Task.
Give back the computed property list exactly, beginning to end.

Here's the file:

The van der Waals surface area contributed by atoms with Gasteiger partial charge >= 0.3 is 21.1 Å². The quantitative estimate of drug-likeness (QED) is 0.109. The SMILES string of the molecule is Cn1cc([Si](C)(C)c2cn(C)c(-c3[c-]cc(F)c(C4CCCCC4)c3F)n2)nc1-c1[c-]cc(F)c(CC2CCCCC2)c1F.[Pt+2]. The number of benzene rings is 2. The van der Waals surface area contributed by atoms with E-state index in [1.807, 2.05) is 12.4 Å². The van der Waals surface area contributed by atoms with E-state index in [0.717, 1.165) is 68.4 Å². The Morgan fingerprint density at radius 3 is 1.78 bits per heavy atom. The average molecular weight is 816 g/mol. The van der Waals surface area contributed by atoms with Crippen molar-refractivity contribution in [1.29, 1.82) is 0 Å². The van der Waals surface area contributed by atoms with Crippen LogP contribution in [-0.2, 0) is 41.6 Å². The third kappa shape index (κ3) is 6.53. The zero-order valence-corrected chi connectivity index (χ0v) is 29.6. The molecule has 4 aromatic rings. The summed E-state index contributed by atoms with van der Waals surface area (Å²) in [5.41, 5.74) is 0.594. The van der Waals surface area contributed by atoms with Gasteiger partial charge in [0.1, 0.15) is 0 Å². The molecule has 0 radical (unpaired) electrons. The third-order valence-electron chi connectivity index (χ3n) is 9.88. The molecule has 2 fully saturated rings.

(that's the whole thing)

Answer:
The van der Waals surface area contributed by atoms with Gasteiger partial charge >= 0.3 is 21.1 Å². The quantitative estimate of drug-likeness (QED) is 0.109. The SMILES string of the molecule is Cn1cc([Si](C)(C)c2cn(C)c(-c3[c-]cc(F)c(C4CCCCC4)c3F)n2)nc1-c1[c-]cc(F)c(CC2CCCCC2)c1F.[Pt+2]. The number of benzene rings is 2. The van der Waals surface area contributed by atoms with E-state index in [1.807, 2.05) is 12.4 Å². The van der Waals surface area contributed by atoms with E-state index in [0.717, 1.165) is 68.4 Å². The Morgan fingerprint density at radius 3 is 1.78 bits per heavy atom. The average molecular weight is 816 g/mol. The van der Waals surface area contributed by atoms with Crippen molar-refractivity contribution in [1.29, 1.82) is 0 Å². The van der Waals surface area contributed by atoms with Crippen LogP contribution in [-0.2, 0) is 41.6 Å². The third kappa shape index (κ3) is 6.53. The zero-order valence-corrected chi connectivity index (χ0v) is 29.6. The molecule has 4 aromatic rings. The summed E-state index contributed by atoms with van der Waals surface area (Å²) in [5.41, 5.74) is 0.594. The van der Waals surface area contributed by atoms with Gasteiger partial charge in [0.1, 0.15) is 0 Å². The molecule has 0 radical (unpaired) electrons. The third-order valence-electron chi connectivity index (χ3n) is 9.88. The molecule has 2 fully saturated rings.